Schneider had decent but unspectacular production. He played big minutes for Brandon in a top-four defensive role and top unit powerplay minutes, but didn’t excel offensive in those minutes. That’s demonstrative of his style of play– he’s an excellent defensive player, but his offensive play doesn’t move the needle a whole lot. His even strength production is historically comparable to mid-tier prospects like Calen Addison, Cale Fleury, Brendan Guhle, and Noah Juulsen looking at one lense, but also in the range of players that blossomed offensively like Seth Jones and Shea Theodore with a more optimistic view. What seperates Schneider from those two players? Largely powerplay production– both Jones and Theodore were in the close vicinity of 0.25 powerplay primary points per game whereas Schneider was right on the dot of 0.15. Jones and Theodore have both become powerplay options for their NHL teams (playing 141 and 221 powerplay minutes, respectively), whereas I’m not confident projecting Schneider as much of a 5v4 option at the NHL level.
As this data from the brilliant Will Scouch illustrates, Schneider is a low-event, relatively quiet player. He has an excellent defensive game, keeping players to the outside and forcing shots from poor locations. But the same thing happens to his team’s offence when he’s on the ice– they struggle to attack the slot and are largely contained to low-danger chances. If this makes sense: Schneider doesn’t play a style that will win you games, but rather he plays a style that prevents his team from losing. He isn’t out there creating goals and outscoring the opposing team; he’s preventing them on both sides of the ice and keeping his team from being outscored. In an era where high-event hockey is the new wave, Schneider stands out as a more of a throwback defender.
Schneider has a very intriguing profile. Will he be a minute-munching, play-driving top-pairing defenceman? I don’t think so. But can he be an important, non-driving piece that can play in a team’s top-four? Absolutely. I don’t think his game is suited to drive a pairing on a consistent basis; he isn’t effective enough in transition to be the primary puckmover and I think he’ll be best when he has a partner to defer to. Put Schneider in a role where he’s expected to be a playdriver and I think he might struggle; place him somewhere where he can play to his strengths with a partner that can carry the load in the areas where he doesn’t excel and he’ll be a terrific asset. For Schneider, those strengths are his defensive play, dependability , and ability to act as an effective second option in the transition game. So play him alongside a more erratic, offensive-geared blueliner that can dominate the puck in transition and you’ll have formed an excellent all-around pairing that can play consistent minutes against good competition.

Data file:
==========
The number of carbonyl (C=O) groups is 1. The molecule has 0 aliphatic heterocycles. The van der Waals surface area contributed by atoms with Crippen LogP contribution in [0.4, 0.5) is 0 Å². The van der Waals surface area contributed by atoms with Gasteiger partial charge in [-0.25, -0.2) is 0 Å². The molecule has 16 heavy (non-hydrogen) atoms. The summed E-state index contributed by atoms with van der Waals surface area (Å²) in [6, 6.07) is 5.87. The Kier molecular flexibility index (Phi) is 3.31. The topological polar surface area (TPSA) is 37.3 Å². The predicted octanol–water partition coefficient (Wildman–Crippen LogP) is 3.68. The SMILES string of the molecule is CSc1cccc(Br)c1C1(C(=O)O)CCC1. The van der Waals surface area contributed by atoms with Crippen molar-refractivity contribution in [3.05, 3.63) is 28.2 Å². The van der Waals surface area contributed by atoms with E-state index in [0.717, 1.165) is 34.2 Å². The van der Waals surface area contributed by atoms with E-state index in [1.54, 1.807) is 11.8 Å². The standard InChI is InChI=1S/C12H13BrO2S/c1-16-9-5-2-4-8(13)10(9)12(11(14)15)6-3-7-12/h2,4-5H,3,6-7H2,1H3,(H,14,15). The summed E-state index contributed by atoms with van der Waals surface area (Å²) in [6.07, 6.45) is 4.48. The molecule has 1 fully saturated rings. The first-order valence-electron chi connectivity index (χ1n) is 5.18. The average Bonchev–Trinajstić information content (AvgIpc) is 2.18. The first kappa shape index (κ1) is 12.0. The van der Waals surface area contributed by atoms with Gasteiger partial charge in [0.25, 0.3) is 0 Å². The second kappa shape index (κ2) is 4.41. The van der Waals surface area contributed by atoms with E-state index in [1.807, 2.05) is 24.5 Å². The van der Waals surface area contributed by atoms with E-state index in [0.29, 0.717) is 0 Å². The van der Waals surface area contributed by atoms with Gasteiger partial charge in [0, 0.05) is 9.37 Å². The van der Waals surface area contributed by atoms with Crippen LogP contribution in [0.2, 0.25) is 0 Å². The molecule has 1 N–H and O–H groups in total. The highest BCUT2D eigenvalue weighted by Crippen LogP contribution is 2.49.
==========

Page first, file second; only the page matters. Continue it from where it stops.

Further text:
In a draft that’s quite weak on the blueline, Schneider should be drafted quite high– probably within the top twenty selections. The team that drafts him while praise his combination of size, stellar defensive play and mobility. He’s a modern take on the old-school shutdown defenceman: an exceptional defensive player with a very physical style, but also decent mobility and comfort on the breakout. He’s a low-event player– the type of player that can protect a lead and shut down opposing teams, but won’t be driving a whole lot of of offence. Schneider is a holding-pattern type of player– excellent at preserving a lead and maintaining the current state of the game, but not doing much to drive offence and put his team in a more advantageous situation. If a team has a need for that kind of reliable, shutdown player in their top-four, then by all means, Schneider will be a good pick and a useful asset. But if you’re looking for a player to drive the puck forwards and ultimately win you games, I would look elsewhere.